Comparing data from VLA sky surveys made some two decades apart revealed that the black hole-powered "engines" at the cores of some distant galaxies have launched new, superfast jets of material during the interval between the surveys.
Winners in NRAO's VLA 40th Anniversary Image Contest are from around the world, and their works illustrate a fascinating variety of celestial objects. Entries combined observational data from the VLA with data from optical, infrared, and X-ray telescopes, and from computer simulations.
Using the VLBA, astronomers have made the first direct geometric measurement of the distance to a magnetar. This precision measurement could help determine if such objects are responsible for generating the mysterious Fast Radio Bursts.
How fast is the universe expanding? We don’t know for sure.Astronomers study cosmic expansion by measuring the Hubble constant. They have measured this constant in several different ways, but some of their results don’t agree with each other. This disagreement, or tension, in the Hubble constant is a growing controversy in astronomy.
Something done routinely for decades -- move VLA antennas -- suddenly became challenging because of COVID-19. With careful planning and teamwork, the NRAO staff got the job done to keep the scientific research going.
A central mission of the National Radio Astronomy Observatory (NRAO) is to nurture and inspire the next generation of radio astronomers. One way NRAO does this is through the Jansky Fellowship Program. Jansky Fellows are allowed to pursue their personal research interests with the support of NRAO observatories. This year, five postdoctoral awards were made.
An international team of astronomers has created the most detailed map yet of the atmosphere of the red supergiant star Antares. The unprecedented sensitivity and resolution of both the Atacama Large Millimeter/submillimeter Array (ALMA) and the National Science Foundation’s Karl G. Jansky Very Large Array (VLA) revealed the size and temperature of Antares’ atmosphere from just above the star’s surface, throughout its chromosphere, and all the way out to the wind region.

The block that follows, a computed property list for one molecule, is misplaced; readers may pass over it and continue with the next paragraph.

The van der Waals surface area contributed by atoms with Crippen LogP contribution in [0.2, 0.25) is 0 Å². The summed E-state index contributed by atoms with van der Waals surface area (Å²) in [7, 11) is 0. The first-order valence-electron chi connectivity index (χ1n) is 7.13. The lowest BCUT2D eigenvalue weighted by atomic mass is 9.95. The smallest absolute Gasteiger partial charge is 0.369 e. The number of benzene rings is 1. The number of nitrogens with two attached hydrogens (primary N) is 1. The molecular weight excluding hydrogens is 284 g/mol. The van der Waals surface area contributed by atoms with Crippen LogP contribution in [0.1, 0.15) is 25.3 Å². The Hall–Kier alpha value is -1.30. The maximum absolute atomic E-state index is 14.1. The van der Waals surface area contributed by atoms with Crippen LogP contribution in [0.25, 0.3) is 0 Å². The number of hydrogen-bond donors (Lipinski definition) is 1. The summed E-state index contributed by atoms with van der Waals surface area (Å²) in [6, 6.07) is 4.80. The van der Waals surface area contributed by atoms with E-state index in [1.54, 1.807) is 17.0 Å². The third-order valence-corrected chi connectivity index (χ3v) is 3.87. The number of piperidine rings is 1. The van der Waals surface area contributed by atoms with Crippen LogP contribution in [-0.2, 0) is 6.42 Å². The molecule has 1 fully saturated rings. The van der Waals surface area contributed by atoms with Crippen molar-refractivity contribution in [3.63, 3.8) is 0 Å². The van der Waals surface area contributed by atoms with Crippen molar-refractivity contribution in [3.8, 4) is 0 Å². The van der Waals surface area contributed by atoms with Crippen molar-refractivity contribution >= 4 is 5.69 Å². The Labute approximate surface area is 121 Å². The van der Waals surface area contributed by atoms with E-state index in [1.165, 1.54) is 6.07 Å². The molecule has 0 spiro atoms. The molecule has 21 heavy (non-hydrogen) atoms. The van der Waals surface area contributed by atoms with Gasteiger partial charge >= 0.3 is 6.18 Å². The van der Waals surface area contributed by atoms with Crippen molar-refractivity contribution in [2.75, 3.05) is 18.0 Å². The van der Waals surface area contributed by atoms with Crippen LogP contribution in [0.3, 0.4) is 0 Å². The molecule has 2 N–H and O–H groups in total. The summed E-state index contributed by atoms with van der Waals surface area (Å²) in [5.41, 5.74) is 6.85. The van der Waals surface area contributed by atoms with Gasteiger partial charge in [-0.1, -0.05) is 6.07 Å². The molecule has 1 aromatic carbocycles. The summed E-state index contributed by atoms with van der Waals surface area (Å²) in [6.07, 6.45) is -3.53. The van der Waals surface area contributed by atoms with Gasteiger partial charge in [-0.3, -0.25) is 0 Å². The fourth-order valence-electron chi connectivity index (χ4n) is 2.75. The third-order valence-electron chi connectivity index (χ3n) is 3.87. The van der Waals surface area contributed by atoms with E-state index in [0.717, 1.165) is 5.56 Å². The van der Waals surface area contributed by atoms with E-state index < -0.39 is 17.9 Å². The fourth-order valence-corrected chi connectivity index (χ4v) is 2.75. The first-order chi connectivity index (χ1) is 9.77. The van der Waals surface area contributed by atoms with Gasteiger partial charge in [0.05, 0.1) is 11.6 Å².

In some pairs of young stars, astronomers found a "hot corino" of organic molecules around one, but not the other. Researchers studied such a pair with the VLA at radio wavelengths that readily pass through dust, and found the other one.
Analysis of two cosmic explosions indicates to astronomers that the pair, along with a puzzling blast from 2018, constitute a new type of event, with similarities to some supernovae and gamma-ray bursts, but also with significant differences.
In our 13.8 billion-year-old universe, most galaxies like our Milky Way form gradually, reaching their large mass relatively late. But a new discovery made with the Atacama Large Millimeter/submillimeter Array (ALMA) of a massive rotating disk galaxy, seen when the universe was only ten percent of its current age, challenges the traditional models of galaxy formation. This research appears on 20 May 2020 in the journal Nature.
Join our host Melissa Hoffman of the NRAO as she shows how a donut-shaped cloud around the black hole of galaxy Cygnus A can explain why seemingly different phenomena in the Universe are actually very similar.
A galactic visitor entered our solar system last year – interstellar comet 2I/Borisov. When astronomers pointed the Atacama Large Millimeter/submillimeter Array (ALMA) toward the comet on 15 and 16 December 2019, for the first time they directly observed the chemicals stored inside an object from a planetary system other than our own. This research is published online on 20 April 2020 in the journal Nature Astronomy.
Nestled among the hills of the University of Virginia campus are a couple of nondescript buildings. They are home to NRAO’s Central Development Laboratory (CDL). The buildings are easy to overlook, just as it is easy to overlook the work done by CDL. We see photographs of the radio dishes at Atacama Large Millimeter/submillimeter Array (ALMA) and the Very Large Array (VLA) under a starry sky, and the beautifully rendered scientific images they produce. But between these two extremes is a complex set of processes that transform the faint radio signals of distant space into usable scientific data. Achieving that transformation effectively is one of CDLs most important jobs.